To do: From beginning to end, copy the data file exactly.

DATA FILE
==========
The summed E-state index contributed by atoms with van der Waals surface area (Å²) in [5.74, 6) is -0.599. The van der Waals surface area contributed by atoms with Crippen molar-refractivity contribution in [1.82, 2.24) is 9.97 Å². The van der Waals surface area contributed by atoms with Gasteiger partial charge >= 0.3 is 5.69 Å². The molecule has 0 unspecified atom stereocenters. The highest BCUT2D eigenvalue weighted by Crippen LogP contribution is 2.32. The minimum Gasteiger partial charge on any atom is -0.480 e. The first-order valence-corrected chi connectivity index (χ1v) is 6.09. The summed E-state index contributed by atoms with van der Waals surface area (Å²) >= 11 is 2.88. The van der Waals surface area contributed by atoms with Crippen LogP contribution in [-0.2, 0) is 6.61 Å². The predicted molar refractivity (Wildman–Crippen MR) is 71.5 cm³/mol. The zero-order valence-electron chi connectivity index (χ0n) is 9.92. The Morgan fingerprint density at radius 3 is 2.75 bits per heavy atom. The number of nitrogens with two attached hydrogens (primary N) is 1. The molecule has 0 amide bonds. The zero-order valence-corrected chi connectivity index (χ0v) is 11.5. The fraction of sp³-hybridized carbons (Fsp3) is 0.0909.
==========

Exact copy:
The summed E-state index contributed by atoms with van der Waals surface area (Å²) in [5.74, 6) is -0.599. The van der Waals surface area contributed by atoms with Crippen molar-refractivity contribution in [1.82, 2.24) is 9.97 Å². The van der Waals surface area contributed by atoms with Gasteiger partial charge >= 0.3 is 5.69 Å². The molecule has 0 unspecified atom stereocenters. The highest BCUT2D eigenvalue weighted by Crippen LogP contribution is 2.32. The minimum Gasteiger partial charge on any atom is -0.480 e. The first-order valence-corrected chi connectivity index (χ1v) is 6.09. The summed E-state index contributed by atoms with van der Waals surface area (Å²) >= 11 is 2.88. The van der Waals surface area contributed by atoms with Crippen LogP contribution in [-0.2, 0) is 6.61 Å². The predicted molar refractivity (Wildman–Crippen MR) is 71.5 cm³/mol. The zero-order valence-electron chi connectivity index (χ0n) is 9.92. The Morgan fingerprint density at radius 3 is 2.75 bits per heavy atom. The number of nitrogens with two attached hydrogens (primary N) is 1. The molecule has 0 amide bonds. The zero-order valence-corrected chi connectivity index (χ0v) is 11.5. The fraction of sp³-hybridized carbons (Fsp3) is 0.0909.